Paris Photo

by Chris Bertram on November 13, 2017

We spent a few fun hours at the Paris Photo exhibition at the Grand Palais on Saturday. The first time I’d been. Lots to see and lots to like, but also quite a lot to dislike. My attention was caught by a copy of Kertesz’s Chez Mondrian, which is one of my favourite photos of all time (#2 after Cartier-Bresson’s Madrid) on the stall of Bruce Silverstein, the New York dealers. I sauntered up to the assistant and asked how much it was going for, knowing already that it would be beyond my budget: “1.2 million” she said. I’m not clear whether that was dollars or euros, but it doesn’t matter much. It was a print made for an exhibition in 1927, and as such, unique, though it looks like most other renderings of Chez Mondrian.

There is something, to my mind rather off about the enormous sums being paid for photographs. After all, with the exception of daguerreotypes and similar they are actually produced for reproduction and largely only exist in the form of copies of themselves (the negative being rarely for sale). Some of what was on sale for large amounts were shots of really poor and suffering people taken by photographers acting from moral or political motives: all grist to the mill of the gallerists.

Having looked around several stalls containing vintage photography, I asked one assistant why I had not seen a single autochrome. Apparently they have very little commercial value because of doubts about the long-term stability of the originals. I still think it anomalous there aren’t any, I said, pointing out that we were in Paris, where the Albert Kahn Museum (perpetually fermé pour travaux) has perhaps the world’s largest collection. Alas, she had never heard of Albert Kahn.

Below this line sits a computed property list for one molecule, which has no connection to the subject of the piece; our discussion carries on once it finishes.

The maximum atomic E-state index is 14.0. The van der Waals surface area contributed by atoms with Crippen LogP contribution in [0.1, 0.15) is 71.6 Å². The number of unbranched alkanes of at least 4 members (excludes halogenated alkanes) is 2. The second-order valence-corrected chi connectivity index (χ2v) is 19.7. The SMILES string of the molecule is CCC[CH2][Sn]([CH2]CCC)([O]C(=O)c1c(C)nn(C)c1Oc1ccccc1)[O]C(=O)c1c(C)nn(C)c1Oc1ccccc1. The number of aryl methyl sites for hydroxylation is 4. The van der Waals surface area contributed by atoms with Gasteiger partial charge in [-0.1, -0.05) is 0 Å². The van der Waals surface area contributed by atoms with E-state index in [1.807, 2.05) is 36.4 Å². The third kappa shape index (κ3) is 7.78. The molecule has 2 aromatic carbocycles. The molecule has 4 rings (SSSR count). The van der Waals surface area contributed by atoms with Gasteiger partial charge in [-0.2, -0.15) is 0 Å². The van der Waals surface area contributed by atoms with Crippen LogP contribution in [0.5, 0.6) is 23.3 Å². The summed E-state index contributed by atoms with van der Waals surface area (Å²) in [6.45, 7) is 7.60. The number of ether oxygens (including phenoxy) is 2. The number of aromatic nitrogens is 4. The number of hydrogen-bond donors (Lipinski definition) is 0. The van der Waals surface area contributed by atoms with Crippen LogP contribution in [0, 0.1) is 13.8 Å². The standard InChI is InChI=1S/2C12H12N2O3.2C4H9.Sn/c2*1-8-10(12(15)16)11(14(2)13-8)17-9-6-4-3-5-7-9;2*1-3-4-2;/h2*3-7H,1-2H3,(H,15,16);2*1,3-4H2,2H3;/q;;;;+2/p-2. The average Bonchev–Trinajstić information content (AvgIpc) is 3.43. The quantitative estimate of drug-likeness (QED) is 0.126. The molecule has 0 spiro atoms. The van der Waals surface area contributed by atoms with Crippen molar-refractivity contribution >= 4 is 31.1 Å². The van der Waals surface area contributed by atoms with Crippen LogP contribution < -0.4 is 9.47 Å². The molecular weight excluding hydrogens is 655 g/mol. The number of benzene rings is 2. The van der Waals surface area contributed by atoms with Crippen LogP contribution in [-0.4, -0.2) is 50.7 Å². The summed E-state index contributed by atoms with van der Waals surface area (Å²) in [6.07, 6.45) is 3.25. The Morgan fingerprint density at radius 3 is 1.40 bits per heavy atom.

(For myself, I bought and was bought, some books by Harry Gruyaert, a Belgian colourist at Magnum whom I really rate very highly.)



BruceJ 11.13.17 at 4:26 pm

ALL art is grist for the mill for gallerists…

Seriously, if you want a copy for your wall, all of them are readily available in print form for the uncouth masses, heck, a moment’s searching found a vintage numbered silver print of Chez Mondrian for only $12k,,-chez-mondrian,-paris,-1926-29f464b917 which is likely produced the same way as the 1.2 million one. The $1.2 million includes a hefty Nouveau Riche tax, I’m sure.

If you want to really be a bolshevik about it, just download any of a number of scans readily available on the internet, print it on a halfway decent inkjet and you have a nice one to put on your wall to look at any time.

MoMA has a nicely scanned 200x 1325 300 DPI jpeg of Madrid on their web site. Spend a little time in a photo manipulation app of your choice you could easily get that nice silver print tonality out of it. Put it in a decent matted frame from Michaels and voila! your own copy.

Find a photo art book and cut it up for a better print quality…(though that phrase ‘buy a book and cut it up’ makes my teeth itch and the hackles on my neck rise, but this is widely practiced, heck the Ansel Adams bookstore at Yosemite sells nicely produced books of his works explicitly for this purpose. )

The original numbered prints are for collectors, not viewers, people’s whose satisfaction comes from owning the piece, not looking at it…


Yan 11.13.17 at 4:28 pm

Kertesz is so wonderful, my favorite photographer. It comes as no surprise that you mention him–your photographs are wonderfully composed, simultaneously minimal in content and complex and surprising in what they include and cut out, so characteristic of Kertesz’s work, too.

“There is something, to my mind rather off about the enormous sums being paid for photographs. After all, with the exception of daguerreotypes and similar they are actually produced for reproduction and largely only exist in the form of copies of themselves (the negative being rarely for sale).”